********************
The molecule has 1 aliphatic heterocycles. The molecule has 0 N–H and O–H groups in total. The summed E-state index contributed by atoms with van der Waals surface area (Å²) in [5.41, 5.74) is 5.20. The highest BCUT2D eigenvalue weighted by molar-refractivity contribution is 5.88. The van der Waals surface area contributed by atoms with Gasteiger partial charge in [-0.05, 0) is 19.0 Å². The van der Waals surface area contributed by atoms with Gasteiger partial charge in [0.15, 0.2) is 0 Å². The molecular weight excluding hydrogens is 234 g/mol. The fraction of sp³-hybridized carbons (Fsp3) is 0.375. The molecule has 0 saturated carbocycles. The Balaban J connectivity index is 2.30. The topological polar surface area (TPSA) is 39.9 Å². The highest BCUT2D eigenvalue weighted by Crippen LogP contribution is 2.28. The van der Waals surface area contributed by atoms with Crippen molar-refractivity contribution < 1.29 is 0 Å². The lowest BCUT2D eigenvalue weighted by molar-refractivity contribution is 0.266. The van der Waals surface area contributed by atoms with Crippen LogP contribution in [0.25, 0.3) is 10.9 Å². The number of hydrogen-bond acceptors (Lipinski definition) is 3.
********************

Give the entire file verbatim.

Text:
The molecule has 1 aliphatic heterocycles. The molecule has 0 N–H and O–H groups in total. The summed E-state index contributed by atoms with van der Waals surface area (Å²) in [5.41, 5.74) is 5.20. The highest BCUT2D eigenvalue weighted by molar-refractivity contribution is 5.88. The van der Waals surface area contributed by atoms with Gasteiger partial charge in [-0.05, 0) is 19.0 Å². The van der Waals surface area contributed by atoms with Gasteiger partial charge in [0.15, 0.2) is 0 Å². The molecular weight excluding hydrogens is 234 g/mol. The fraction of sp³-hybridized carbons (Fsp3) is 0.375. The molecule has 0 saturated carbocycles. The Balaban J connectivity index is 2.30. The topological polar surface area (TPSA) is 39.9 Å². The highest BCUT2D eigenvalue weighted by Crippen LogP contribution is 2.28. The van der Waals surface area contributed by atoms with Crippen molar-refractivity contribution < 1.29 is 0 Å². The lowest BCUT2D eigenvalue weighted by molar-refractivity contribution is 0.266. The van der Waals surface area contributed by atoms with Crippen LogP contribution in [0.25, 0.3) is 10.9 Å². The number of hydrogen-bond acceptors (Lipinski definition) is 3.